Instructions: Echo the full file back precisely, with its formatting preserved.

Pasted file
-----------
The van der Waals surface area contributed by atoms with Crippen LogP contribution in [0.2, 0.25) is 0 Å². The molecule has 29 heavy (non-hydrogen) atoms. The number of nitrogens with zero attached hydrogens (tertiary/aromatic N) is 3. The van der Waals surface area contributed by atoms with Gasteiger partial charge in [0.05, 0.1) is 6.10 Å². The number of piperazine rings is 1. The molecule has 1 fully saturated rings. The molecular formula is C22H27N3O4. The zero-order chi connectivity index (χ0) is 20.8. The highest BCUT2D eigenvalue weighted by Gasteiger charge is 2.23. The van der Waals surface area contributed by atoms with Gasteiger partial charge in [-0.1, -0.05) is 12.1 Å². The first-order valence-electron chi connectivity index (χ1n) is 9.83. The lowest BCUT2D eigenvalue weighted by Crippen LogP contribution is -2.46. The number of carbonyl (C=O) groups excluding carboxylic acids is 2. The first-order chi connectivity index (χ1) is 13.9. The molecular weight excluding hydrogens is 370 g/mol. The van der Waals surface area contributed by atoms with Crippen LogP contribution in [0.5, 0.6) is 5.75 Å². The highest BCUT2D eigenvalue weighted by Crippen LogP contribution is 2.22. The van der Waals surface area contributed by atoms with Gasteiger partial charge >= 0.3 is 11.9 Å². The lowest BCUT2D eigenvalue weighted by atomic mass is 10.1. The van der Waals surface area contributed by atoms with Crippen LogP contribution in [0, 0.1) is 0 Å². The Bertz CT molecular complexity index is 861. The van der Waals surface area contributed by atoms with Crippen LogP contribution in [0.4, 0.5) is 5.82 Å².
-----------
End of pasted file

The van der Waals surface area contributed by atoms with Crippen LogP contribution in [0.2, 0.25) is 0 Å². The molecule has 29 heavy (non-hydrogen) atoms. The number of nitrogens with zero attached hydrogens (tertiary/aromatic N) is 3. The van der Waals surface area contributed by atoms with Gasteiger partial charge in [0.05, 0.1) is 6.10 Å². The number of piperazine rings is 1. The molecule has 1 fully saturated rings. The molecular formula is C22H27N3O4. The zero-order chi connectivity index (χ0) is 20.8. The highest BCUT2D eigenvalue weighted by Gasteiger charge is 2.23. The van der Waals surface area contributed by atoms with Gasteiger partial charge in [-0.1, -0.05) is 12.1 Å². The first-order valence-electron chi connectivity index (χ1n) is 9.83. The lowest BCUT2D eigenvalue weighted by Crippen LogP contribution is -2.46. The number of carbonyl (C=O) groups excluding carboxylic acids is 2. The first-order chi connectivity index (χ1) is 13.9. The molecular weight excluding hydrogens is 370 g/mol. The van der Waals surface area contributed by atoms with Crippen LogP contribution in [0.5, 0.6) is 5.75 Å². The highest BCUT2D eigenvalue weighted by Crippen LogP contribution is 2.22. The van der Waals surface area contributed by atoms with Gasteiger partial charge >= 0.3 is 11.9 Å². The lowest BCUT2D eigenvalue weighted by atomic mass is 10.1. The van der Waals surface area contributed by atoms with Crippen LogP contribution in [0, 0.1) is 0 Å². The Bertz CT molecular complexity index is 861. The van der Waals surface area contributed by atoms with Crippen LogP contribution in [0.4, 0.5) is 5.82 Å².